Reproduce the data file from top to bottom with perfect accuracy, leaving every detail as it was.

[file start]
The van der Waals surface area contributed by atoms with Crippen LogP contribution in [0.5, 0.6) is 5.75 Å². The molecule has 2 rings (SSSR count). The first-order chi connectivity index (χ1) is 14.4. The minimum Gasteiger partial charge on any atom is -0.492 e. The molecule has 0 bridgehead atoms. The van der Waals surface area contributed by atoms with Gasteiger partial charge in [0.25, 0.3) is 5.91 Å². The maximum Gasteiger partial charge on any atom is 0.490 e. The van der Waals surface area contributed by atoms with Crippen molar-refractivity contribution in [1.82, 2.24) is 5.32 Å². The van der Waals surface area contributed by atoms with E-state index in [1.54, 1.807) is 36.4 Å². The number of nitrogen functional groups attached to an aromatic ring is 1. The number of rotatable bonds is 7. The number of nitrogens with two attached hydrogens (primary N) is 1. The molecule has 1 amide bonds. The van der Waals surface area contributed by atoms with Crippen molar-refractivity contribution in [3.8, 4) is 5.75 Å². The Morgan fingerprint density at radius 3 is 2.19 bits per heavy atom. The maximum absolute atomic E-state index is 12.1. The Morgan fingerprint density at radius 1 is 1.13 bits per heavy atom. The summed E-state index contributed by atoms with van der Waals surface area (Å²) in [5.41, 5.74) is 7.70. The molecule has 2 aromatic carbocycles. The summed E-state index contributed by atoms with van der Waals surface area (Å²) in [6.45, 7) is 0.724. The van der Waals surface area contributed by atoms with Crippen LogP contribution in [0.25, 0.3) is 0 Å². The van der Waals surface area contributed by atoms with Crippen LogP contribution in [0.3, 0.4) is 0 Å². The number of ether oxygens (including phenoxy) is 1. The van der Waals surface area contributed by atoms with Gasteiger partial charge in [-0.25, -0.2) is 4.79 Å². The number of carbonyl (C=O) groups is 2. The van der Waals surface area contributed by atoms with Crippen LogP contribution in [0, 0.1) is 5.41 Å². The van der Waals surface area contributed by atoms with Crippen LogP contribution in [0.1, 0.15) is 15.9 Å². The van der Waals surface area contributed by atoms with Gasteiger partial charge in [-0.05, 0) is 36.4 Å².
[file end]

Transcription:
The van der Waals surface area contributed by atoms with Crippen LogP contribution in [0.5, 0.6) is 5.75 Å². The molecule has 2 rings (SSSR count). The first-order chi connectivity index (χ1) is 14.4. The minimum Gasteiger partial charge on any atom is -0.492 e. The molecule has 0 bridgehead atoms. The van der Waals surface area contributed by atoms with Gasteiger partial charge in [0.25, 0.3) is 5.91 Å². The maximum Gasteiger partial charge on any atom is 0.490 e. The van der Waals surface area contributed by atoms with Crippen molar-refractivity contribution in [1.82, 2.24) is 5.32 Å². The van der Waals surface area contributed by atoms with E-state index in [1.54, 1.807) is 36.4 Å². The number of nitrogen functional groups attached to an aromatic ring is 1. The number of rotatable bonds is 7. The number of nitrogens with two attached hydrogens (primary N) is 1. The molecule has 1 amide bonds. The van der Waals surface area contributed by atoms with Crippen molar-refractivity contribution in [3.8, 4) is 5.75 Å². The Morgan fingerprint density at radius 3 is 2.19 bits per heavy atom. The maximum absolute atomic E-state index is 12.1. The Morgan fingerprint density at radius 1 is 1.13 bits per heavy atom. The summed E-state index contributed by atoms with van der Waals surface area (Å²) in [5.41, 5.74) is 7.70. The molecule has 2 aromatic carbocycles. The summed E-state index contributed by atoms with van der Waals surface area (Å²) in [6.45, 7) is 0.724. The van der Waals surface area contributed by atoms with Crippen LogP contribution in [0.25, 0.3) is 0 Å². The van der Waals surface area contributed by atoms with Crippen LogP contribution in [0.3, 0.4) is 0 Å². The number of ether oxygens (including phenoxy) is 1. The van der Waals surface area contributed by atoms with Gasteiger partial charge in [-0.25, -0.2) is 4.79 Å². The number of carbonyl (C=O) groups is 2. The van der Waals surface area contributed by atoms with Crippen LogP contribution in [0, 0.1) is 5.41 Å². The van der Waals surface area contributed by atoms with Crippen LogP contribution in [0.1, 0.15) is 15.9 Å². The van der Waals surface area contributed by atoms with Gasteiger partial charge in [-0.05, 0) is 36.4 Å².